The speed of the motor 151 is controlled by the application of a speed command signal on an input line 156 which may be generated by any of a number of well-known signal pattern generators (not shown). An IR compensation circuit 157 generates a signal which represents the IR drop in the motor armature 153. The speed command signal and the IR compensation signal are added together at a summing point 158 to generate a compensated speed command signal. A current limit circuit 159 generates a signal which limits the compensated speed command signal to a value such that armature current limits are not exceeded. Typically, this signal is utilized where safety regulations limit the maximum value of motor torque, for example, during the closing cycle of an elevator door operator motor. The current limit signal is subtracted from the compensated speed command signal at a summing point 161 to obtain a motor voltage command signal.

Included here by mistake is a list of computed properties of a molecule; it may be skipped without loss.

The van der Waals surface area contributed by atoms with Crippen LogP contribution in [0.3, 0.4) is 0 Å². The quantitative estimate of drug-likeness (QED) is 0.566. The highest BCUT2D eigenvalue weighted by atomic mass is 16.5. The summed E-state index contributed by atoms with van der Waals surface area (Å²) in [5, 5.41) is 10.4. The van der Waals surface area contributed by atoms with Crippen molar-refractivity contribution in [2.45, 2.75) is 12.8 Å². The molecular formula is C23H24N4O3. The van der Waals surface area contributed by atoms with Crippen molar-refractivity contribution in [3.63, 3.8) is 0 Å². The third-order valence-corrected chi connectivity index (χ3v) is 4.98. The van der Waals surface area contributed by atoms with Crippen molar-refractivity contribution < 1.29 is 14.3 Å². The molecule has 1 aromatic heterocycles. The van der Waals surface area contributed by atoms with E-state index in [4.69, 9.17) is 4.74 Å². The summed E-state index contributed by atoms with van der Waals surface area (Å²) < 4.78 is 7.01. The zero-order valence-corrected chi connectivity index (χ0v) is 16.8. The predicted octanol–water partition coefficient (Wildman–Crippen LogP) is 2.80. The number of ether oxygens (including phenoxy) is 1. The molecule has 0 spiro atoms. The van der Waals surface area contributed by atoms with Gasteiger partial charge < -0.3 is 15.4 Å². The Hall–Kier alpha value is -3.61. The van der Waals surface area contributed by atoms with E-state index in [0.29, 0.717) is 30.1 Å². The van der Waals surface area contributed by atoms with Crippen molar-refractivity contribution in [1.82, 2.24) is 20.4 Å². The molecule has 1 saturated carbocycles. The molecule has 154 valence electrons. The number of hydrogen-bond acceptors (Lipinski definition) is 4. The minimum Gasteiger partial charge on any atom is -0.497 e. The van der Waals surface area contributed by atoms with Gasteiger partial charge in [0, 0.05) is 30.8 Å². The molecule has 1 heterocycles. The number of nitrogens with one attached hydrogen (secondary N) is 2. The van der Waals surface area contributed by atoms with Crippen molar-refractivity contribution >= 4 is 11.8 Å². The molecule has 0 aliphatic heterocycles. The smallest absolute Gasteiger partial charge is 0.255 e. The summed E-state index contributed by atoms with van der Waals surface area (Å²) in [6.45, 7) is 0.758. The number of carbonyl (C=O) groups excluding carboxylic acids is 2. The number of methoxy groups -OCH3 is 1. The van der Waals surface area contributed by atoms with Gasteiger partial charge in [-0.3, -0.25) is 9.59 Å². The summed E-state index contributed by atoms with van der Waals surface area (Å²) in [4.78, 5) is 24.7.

The motor voltage from the armature 153 is present on a line 162 and is subtracted from the motor voltage command signal at a summing point 163 to obtain a motor voltage error signal as an input to an integrator 164. The output from the integrator 164 is added to a switch control signal at a summing point 165 to generate an input to a comparator 166 which in turn generates the switch control signal. The integrator 164 and the comparator 166 are similar to the integrator 44 and the comparator 46 of FIGS. 4 and 8. The switch control signal is an input to the switch logic and switches 167 to alternately turn on switch pairs connected to opposite sides of the bridge 155 to apply voltage pulses of opposite polarity to the motor armature 153. The voltage pulses of opposite polarity will generate an average motor voltage which determines the speed of the motor 151. A choke 168 is connected in series between the motor armature 153 and the bridge 155 to increase the inductance and the time constant presented to the voltage pulses where the ripple current must be reduced. The ripple current may also be reduced by increasing the frequency of application of the voltage pulses.